"Strictly Stock"
The Champions of 1955 & 1956

by Dan Elliott

There used to be a few local entries in every town, but that's a thing of the past." He continued: "A lot depends on the 1957 Speed Week runs at Daytona Beach. I hope the manufacturers will make that their last big fling, and then coast the rest of the season with advertisements based on their achievements there." "Detroit, go home!"
      Following the season-ending race at Wilson, there was much speculation about whether Carl would continue racing. He and his Mercury Marine business had taken a significant public opinion beating during the last half of the season, a result completely opposite from that which he had hoped to achieve, and from what logic would suggest. While deciding what to do, he kept his drivers under contract early in the 1957 season. True magazine reported on his "negotiations" with NASCAR: "I might stay in racing next year," Kiekhaefer said, "if NASCAR accepted my suggestions: (1)Cut down on the number of races; (2) Set up rules on car specifications on January 1 and leave them unchanged until July 1, when adjustments could be made; (3) Split the Grand Nationals into two divisions, one for factory teams and the other for independents such as myself." Of course, NASCAR didn't adopt the Kiekhaefer suggestions. Accordingly, Carl decided to hang it up. Speed Age reported: "After months of rumors, Carl Kiekhaefer has made a move to quit the stock-car racing battlefield. The Wisconsin outboard motor wizard won the national titles with Flock in '55, Baker in '56, but had frantic hassles both years with NASCAR rule makers and brass. After the 1956 season, Kiekhaefer told this writer: 'I have had a lot of pleasure in racing and met many fine people, but I've been lucky in not having a driver scratched or hurting anybody else. The cars are getting so fast that I'm not sure they're safe. Perhaps it would stretch our luck too thin to race again. If I compete at all, it will not be at every bullring in the country as we have tried to do---but only in the big events.' Soon afterward, Kiekhaefer closed his Charlotte headquarters and sold his cars."
      The 1956 season was the end of an important NASCAR era. During the season, race officials found it very hard to enforce several of its rules, the hardest of which may have been whether or not camshafts were strictly stock and legal as they were purported to be. It was not surprising that Bill France and NASCAR rules required Kiekhaefer cars to be torn-down more than any other team, although never was the team charged with a rule infraction, camshaft or otherwise. But to avoid the controversial and time consuming camshaft debates at tear-down time, NASCAR "fixed" the problem by relaxing its rules to allow virtually any camshaft in the 1957 season. Countering that allowance was the following rule issued April 23, 1957 by NASCAR executive manager Pat Purcell: "Because of difficulties competitors are having in getting super-powered equipment from dealers, the Grand National Division will be limited to cars equipped with ONE four-barrel carburetor." This ruling ended the multi-carbureted era at NASCAR. Carl probably knew this ruling was coming, and it may have played into his decision not to campaign Chrysler 300C's, even though he purchased two of them. According to interviews with Kiekhaefer team folks, these cars were race prepared and almost ready to go when Carl pulled the plug on the 1957 season. E.C. Kiekhaefer chose to quit at the zenith, and at the conclusion of the NASCAR multi-carbureted era.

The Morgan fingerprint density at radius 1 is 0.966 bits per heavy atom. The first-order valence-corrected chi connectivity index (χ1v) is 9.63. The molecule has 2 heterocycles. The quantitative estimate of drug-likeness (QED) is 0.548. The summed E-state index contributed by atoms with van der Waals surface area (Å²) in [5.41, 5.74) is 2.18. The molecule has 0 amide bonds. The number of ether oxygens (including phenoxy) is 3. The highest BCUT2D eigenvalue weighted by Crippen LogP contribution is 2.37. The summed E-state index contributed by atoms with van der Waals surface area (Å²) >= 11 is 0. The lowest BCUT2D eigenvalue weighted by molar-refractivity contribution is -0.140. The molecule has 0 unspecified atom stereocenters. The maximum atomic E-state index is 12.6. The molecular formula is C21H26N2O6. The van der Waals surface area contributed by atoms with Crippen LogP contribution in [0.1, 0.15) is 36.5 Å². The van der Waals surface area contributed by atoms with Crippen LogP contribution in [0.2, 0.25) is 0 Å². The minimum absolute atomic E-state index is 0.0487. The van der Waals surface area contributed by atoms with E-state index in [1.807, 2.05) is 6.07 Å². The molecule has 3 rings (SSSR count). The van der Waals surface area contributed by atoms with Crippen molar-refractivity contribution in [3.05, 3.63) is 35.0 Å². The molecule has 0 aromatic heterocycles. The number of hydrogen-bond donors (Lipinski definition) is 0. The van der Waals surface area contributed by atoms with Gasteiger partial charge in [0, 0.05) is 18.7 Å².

With Carl out of the picture, the Detroit money and factories, primarily Ford and Chevrolet, went at each other fast and furious in the early 1957 season. Speed Age coverage of Daytona started with the headline "Daytona: Detroit Takes Over". This further bruised the image of the sport in which regular guys with guts and persistence and a little money could successfully compete, at least before 1955. Of course, the stock car racing landscape had started a metamorphosis that would never return to those "good old days". A June, 1957 Speed Age quote captures the philosophical shift eventually resulting in the modern stock car era that trades as much on image as it does on competition and performance: "With Carl Kiekhaefer out of the picture, perhaps temporarily, stock car racing in America lacked glamour in the 1957 early season. Only

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